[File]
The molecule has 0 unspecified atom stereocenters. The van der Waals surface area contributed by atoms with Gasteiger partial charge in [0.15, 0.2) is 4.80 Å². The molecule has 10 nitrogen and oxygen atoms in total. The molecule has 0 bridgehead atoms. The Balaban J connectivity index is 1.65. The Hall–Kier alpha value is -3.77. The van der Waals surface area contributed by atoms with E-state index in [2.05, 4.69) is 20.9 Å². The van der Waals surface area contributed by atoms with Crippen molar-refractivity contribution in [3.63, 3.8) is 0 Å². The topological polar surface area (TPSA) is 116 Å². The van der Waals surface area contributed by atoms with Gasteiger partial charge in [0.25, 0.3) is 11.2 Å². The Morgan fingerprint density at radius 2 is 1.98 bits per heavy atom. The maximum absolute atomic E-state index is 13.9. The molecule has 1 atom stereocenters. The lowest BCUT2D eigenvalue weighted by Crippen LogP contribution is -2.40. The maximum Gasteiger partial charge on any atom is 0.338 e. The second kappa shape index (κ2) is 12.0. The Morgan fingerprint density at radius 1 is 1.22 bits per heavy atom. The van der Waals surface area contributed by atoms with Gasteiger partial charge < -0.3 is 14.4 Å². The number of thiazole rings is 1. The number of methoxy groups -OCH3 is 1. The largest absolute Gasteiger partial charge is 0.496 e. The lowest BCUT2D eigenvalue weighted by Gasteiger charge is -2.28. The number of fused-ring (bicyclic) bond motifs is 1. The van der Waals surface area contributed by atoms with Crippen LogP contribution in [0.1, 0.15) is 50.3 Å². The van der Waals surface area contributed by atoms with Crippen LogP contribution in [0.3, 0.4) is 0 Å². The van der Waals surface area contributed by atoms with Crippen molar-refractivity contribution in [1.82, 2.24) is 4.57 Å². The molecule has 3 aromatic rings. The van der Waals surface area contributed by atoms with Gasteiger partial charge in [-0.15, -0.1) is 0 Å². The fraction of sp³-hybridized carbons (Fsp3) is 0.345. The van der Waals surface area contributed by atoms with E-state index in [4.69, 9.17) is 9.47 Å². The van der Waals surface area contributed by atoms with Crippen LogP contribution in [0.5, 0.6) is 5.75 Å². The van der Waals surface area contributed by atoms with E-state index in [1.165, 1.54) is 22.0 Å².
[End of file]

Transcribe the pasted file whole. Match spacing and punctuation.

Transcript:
The molecule has 0 unspecified atom stereocenters. The van der Waals surface area contributed by atoms with Gasteiger partial charge in [0.15, 0.2) is 4.80 Å². The molecule has 10 nitrogen and oxygen atoms in total. The molecule has 0 bridgehead atoms. The Balaban J connectivity index is 1.65. The Hall–Kier alpha value is -3.77. The van der Waals surface area contributed by atoms with E-state index in [2.05, 4.69) is 20.9 Å². The van der Waals surface area contributed by atoms with Crippen molar-refractivity contribution in [3.63, 3.8) is 0 Å². The topological polar surface area (TPSA) is 116 Å². The van der Waals surface area contributed by atoms with Gasteiger partial charge in [0.25, 0.3) is 11.2 Å². The Morgan fingerprint density at radius 2 is 1.98 bits per heavy atom. The maximum absolute atomic E-state index is 13.9. The molecule has 1 atom stereocenters. The lowest BCUT2D eigenvalue weighted by Crippen LogP contribution is -2.40. The maximum Gasteiger partial charge on any atom is 0.338 e. The second kappa shape index (κ2) is 12.0. The Morgan fingerprint density at radius 1 is 1.22 bits per heavy atom. The van der Waals surface area contributed by atoms with Gasteiger partial charge < -0.3 is 14.4 Å². The number of thiazole rings is 1. The number of methoxy groups -OCH3 is 1. The largest absolute Gasteiger partial charge is 0.496 e. The lowest BCUT2D eigenvalue weighted by Gasteiger charge is -2.28. The number of fused-ring (bicyclic) bond motifs is 1. The van der Waals surface area contributed by atoms with Crippen LogP contribution in [0.1, 0.15) is 50.3 Å². The van der Waals surface area contributed by atoms with Crippen LogP contribution in [0.3, 0.4) is 0 Å². The van der Waals surface area contributed by atoms with Crippen molar-refractivity contribution in [1.82, 2.24) is 4.57 Å². The molecule has 3 aromatic rings. The van der Waals surface area contributed by atoms with Gasteiger partial charge in [-0.15, -0.1) is 0 Å². The fraction of sp³-hybridized carbons (Fsp3) is 0.345. The van der Waals surface area contributed by atoms with E-state index in [4.69, 9.17) is 9.47 Å². The van der Waals surface area contributed by atoms with Crippen LogP contribution in [0.5, 0.6) is 5.75 Å². The van der Waals surface area contributed by atoms with E-state index in [1.165, 1.54) is 22.0 Å².